Our recent report on Multilingual Virtual Events enables organizations to make quicker, more informed decisions around multilingual support for event scheduling, format, platform selection, and presentation logistics. It’s no longer just about translation and localization services. There are a range of new offerings – whether delivered by professional linguists or artificial intelligence – that may be confusing, especially if you’ve never had a chance to experience them firsthand.
- Offline work performed by humans. Assuming you have ample time between the recording of the content and the event itself, you may want to use: 1) captioning services to provide accessibility in the language of the event; 2) subtitling to support attendees who want to read the presentation in their language; or 3) dubbing or voiceover to enable participants to listen to the content in their language. Subtitling can be performed ahead of time with a standard script translation process followed by input of the translation in a subtitling program. Dubbing and voiceover also involve a script translation process but are enhanced by voice talent recording the accompanying soundtrack in a studio.
- Offline work performed by AI. In the context of virtual events, we are seeing minimal use of machine processes for content ready well ahead of time except for a small amount of machine captioning and machine subtitling.
- Live work performed by humans. This meets short-notice or real-time delivery needs. Captioners use specialized technology to maintain the pace. Live subtitling is possible, technically speaking, but is not common – it requires transcriptionists to type what simultaneous interpreters are saying in real time. Simultaneous interpreting, during which the conference participant listens to the conference on a special audio track, is the mainstream practice.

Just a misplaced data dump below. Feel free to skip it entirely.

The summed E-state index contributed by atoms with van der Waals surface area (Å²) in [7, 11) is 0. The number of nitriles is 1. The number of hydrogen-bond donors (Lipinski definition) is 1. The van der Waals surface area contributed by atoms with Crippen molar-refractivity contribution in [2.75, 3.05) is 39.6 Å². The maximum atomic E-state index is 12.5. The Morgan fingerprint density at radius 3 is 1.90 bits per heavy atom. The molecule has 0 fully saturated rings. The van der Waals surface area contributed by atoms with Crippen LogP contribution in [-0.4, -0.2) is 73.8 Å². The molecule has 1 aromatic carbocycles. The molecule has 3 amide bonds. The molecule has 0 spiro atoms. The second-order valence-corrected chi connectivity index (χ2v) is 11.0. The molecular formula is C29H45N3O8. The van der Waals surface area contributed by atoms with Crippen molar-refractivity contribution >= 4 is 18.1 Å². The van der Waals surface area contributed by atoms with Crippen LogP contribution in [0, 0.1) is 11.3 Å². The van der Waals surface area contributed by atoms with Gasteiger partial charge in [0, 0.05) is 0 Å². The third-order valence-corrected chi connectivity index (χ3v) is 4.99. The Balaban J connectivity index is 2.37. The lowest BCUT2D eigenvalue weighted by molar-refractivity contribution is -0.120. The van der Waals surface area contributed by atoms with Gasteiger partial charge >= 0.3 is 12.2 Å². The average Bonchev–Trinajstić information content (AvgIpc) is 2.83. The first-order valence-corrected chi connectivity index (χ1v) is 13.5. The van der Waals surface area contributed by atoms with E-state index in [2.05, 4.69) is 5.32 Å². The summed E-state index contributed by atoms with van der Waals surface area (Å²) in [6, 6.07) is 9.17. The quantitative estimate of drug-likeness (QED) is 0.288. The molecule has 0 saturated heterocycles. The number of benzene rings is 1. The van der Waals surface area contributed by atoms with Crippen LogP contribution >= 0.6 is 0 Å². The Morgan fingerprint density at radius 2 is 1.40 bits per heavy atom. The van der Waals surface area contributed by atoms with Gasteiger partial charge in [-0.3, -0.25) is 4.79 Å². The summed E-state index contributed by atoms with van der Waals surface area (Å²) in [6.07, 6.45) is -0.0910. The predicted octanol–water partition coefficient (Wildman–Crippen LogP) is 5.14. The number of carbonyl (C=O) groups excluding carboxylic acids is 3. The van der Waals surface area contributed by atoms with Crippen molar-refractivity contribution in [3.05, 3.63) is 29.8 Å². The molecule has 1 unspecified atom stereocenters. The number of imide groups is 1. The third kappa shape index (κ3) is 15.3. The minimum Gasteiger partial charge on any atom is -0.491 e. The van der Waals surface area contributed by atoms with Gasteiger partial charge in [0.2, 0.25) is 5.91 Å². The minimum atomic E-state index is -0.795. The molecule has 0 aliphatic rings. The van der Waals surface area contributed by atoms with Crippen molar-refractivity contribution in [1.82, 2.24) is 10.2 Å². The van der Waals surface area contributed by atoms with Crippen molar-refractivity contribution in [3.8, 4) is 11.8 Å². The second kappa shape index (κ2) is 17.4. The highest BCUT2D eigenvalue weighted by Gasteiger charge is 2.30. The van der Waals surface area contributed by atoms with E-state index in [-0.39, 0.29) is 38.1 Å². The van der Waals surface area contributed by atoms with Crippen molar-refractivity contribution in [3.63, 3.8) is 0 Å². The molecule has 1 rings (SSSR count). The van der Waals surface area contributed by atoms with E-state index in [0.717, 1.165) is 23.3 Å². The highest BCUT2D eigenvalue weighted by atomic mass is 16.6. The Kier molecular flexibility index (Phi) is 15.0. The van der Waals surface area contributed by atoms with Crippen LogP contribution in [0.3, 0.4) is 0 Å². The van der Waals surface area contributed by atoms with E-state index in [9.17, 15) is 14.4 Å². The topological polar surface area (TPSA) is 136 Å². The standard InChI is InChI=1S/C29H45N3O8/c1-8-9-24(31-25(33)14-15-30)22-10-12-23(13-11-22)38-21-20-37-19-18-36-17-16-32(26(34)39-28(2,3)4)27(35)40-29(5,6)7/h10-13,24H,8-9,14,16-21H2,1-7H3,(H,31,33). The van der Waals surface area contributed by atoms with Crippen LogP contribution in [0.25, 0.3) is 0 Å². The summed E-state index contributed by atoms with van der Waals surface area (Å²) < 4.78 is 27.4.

- Live work performed by AI. Various machine-generated permutations enable real-time delivery of captioning, subtitling, and interpreting, all rendered through artificial intelligence. Don’t assume that AI output is not yet ready for prime time. While not perfect, AI services are not that far behind human services. They have their place and present non-negligible benefits tied to being able to offer multiple languages for a minimal cost.
Note: AI processes are a combination of voice recognition, automated script cleanup, machine translation, and voice synthesis to output what is being said. Depending on where you stop in the process, you will have different outputs. Realistically, few people use machine interpreting. Most people prefer to read subtitles in their language rather than listen to a synthetic voice render the machine translation.
If you’ve missed our live demos of some of these services, you can catch them on-demand at our research platform: remote simultaneous interpreting, live captioning and sign language, and automated captioning/subtitling/machine translation. Experiencing the various service options for yourself will help you make multilingual support decisions faster and with more confidence. For offline work ahead of time, don’t miss our Video Localization report.